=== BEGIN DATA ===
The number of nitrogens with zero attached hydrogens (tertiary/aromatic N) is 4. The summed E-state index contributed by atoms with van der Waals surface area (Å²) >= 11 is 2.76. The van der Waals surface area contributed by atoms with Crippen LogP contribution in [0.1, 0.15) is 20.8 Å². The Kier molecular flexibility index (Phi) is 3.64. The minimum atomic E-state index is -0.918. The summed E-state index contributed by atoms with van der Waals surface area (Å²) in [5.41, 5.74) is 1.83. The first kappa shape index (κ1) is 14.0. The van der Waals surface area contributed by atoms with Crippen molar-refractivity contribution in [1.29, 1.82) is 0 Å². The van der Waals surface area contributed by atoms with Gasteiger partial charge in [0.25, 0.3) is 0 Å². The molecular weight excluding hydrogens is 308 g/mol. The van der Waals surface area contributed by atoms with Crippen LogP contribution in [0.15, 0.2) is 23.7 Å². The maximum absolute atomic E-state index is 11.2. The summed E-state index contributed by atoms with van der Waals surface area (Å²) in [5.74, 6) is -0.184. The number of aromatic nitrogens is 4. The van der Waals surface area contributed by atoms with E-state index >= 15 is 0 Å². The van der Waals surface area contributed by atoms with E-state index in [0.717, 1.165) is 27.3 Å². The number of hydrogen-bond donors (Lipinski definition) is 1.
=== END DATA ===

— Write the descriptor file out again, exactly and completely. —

The number of nitrogens with zero attached hydrogens (tertiary/aromatic N) is 4. The summed E-state index contributed by atoms with van der Waals surface area (Å²) >= 11 is 2.76. The van der Waals surface area contributed by atoms with Crippen LogP contribution in [0.1, 0.15) is 20.8 Å². The Kier molecular flexibility index (Phi) is 3.64. The minimum atomic E-state index is -0.918. The summed E-state index contributed by atoms with van der Waals surface area (Å²) in [5.41, 5.74) is 1.83. The first kappa shape index (κ1) is 14.0. The van der Waals surface area contributed by atoms with Crippen molar-refractivity contribution in [1.29, 1.82) is 0 Å². The van der Waals surface area contributed by atoms with Gasteiger partial charge in [0.25, 0.3) is 0 Å². The molecular weight excluding hydrogens is 308 g/mol. The van der Waals surface area contributed by atoms with Crippen LogP contribution in [0.15, 0.2) is 23.7 Å². The maximum absolute atomic E-state index is 11.2. The summed E-state index contributed by atoms with van der Waals surface area (Å²) in [5.74, 6) is -0.184. The number of aromatic nitrogens is 4. The van der Waals surface area contributed by atoms with E-state index >= 15 is 0 Å². The van der Waals surface area contributed by atoms with E-state index in [0.717, 1.165) is 27.3 Å². The number of hydrogen-bond donors (Lipinski definition) is 1.